Maid cafes? They’re the biggest scam in Japan. The most dispirited girls will line the streets in their costumes and when they’re not looking at their phones, they’ll try and get you into one of their cafes that I guarantee you are run by Yakuza. Inside you’ll find drinks and food prices 5x more than what they’re worth and scenes that will make you weep for manhood

So of course I had to check it out to see what it was about (while in Tokyo and all that). I did and all I can really say its cutie overload! The only reason I stayed to the end, was because the guy next to me TAHK0 (pkmn trainer garrett) was a interesting guy. From Wyoming and LA and going on a tour of all the places on the Pokemon map.

In the cafe photos and video recording is banned, so I can’t show you how it looks but I had cocktail and some sausages. I also had my photo taken with a girl who looked like 16… There were things which you had to do like sing with them to activate food and drinks. They danced and generally walked around collecting orders and delivering drinks. I would say it was like Hooters (not that I have been in one) but the girls are fully dressed and being cute all the time. I would say the ages seemed to be about 16-19, but they might be a bit older. There was a western woman there who had the same look I had on my face really.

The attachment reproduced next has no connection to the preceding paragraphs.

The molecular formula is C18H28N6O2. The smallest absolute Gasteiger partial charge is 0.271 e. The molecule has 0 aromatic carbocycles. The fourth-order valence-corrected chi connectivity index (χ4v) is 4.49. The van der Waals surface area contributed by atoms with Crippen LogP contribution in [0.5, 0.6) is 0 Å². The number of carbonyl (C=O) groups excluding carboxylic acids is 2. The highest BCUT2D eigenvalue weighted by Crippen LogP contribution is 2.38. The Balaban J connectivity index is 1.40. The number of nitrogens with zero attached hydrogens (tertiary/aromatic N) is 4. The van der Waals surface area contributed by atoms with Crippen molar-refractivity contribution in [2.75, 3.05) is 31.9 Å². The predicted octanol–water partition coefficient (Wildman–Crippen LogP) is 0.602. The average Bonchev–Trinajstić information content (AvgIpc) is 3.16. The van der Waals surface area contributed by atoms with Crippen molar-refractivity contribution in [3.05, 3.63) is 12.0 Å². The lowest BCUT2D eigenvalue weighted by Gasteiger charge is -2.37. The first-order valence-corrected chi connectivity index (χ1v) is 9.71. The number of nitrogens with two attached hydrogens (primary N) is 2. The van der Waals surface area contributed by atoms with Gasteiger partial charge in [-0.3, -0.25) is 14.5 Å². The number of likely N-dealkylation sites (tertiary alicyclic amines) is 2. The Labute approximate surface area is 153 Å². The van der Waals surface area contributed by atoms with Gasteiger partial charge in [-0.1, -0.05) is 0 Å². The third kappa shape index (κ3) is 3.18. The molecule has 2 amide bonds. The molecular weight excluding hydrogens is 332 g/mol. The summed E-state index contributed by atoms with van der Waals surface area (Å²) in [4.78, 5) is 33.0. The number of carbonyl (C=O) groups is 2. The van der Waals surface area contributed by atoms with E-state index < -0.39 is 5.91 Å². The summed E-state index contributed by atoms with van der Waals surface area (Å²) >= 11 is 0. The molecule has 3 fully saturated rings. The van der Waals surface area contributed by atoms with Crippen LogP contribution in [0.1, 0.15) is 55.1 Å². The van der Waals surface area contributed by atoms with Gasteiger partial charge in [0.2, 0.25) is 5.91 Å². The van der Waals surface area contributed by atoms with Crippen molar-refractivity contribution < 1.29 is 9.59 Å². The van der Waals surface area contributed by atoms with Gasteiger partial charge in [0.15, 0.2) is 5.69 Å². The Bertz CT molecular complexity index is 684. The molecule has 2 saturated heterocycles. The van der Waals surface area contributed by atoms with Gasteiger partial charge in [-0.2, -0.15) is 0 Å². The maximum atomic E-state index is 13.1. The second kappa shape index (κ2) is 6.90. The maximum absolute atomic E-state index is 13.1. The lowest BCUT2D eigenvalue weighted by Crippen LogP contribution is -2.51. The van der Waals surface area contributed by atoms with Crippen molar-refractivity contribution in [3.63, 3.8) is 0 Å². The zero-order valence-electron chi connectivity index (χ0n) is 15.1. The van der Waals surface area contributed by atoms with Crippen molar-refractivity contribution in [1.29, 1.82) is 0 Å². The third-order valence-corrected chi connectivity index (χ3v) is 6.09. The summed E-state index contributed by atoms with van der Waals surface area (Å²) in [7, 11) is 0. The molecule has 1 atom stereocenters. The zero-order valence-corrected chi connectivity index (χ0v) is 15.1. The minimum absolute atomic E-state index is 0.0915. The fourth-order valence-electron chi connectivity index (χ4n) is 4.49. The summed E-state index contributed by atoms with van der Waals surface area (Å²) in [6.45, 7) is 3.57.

So once I finally got out of the crazy cute land of the maidcafe, I looked into the age thing again still feeling weird about everything. Wikipedia make me think…

The Japanese Penal Code sets a minimal age of consent of 13. However, all prefectures and districts have (largely similar) “obscenity ordinances” (淫行条例) that forbid “fornication” (淫行) with anyone under 18 years of age, but exempt sex in the context of a sincere romantic relationship (typically determined by parental approval)

Ah so I think the age of consent is low but for teenagers having sex with each other, not so sleazy business men can take advantage of young women!  This confirmed my thoughts and got me thinking… I have always been in favour of clearing up this myth that kids don’t have sex. We all know they do and open sex education is the important thing here. I had jumped to the conclusion that it was too low…

So low compared to where? Look at many of the European countries and you find similar ages: Austria, Albania, Bosnia, Bulgaria, Croatia, Germany, Estonia, Hungary and Italy it is 14; France, Czech, Greece, Denmark it’s 15, many others it’s 16, and Spain is at 13.

I don’t think this excuses the fact some business men see these girls in a highly sexual way but it explains a little more. Still freaks me however.

I went to the maid cafe

Its the Japanese way?

DSC_5364

Some people are going to hate me for this post, and they may be right. Who am I to comment on Japanese culture? I don’t even speak the language and only been here a week. But these are personal experiences which I am talking about, aka don’t send abuse you’re experience may be very different.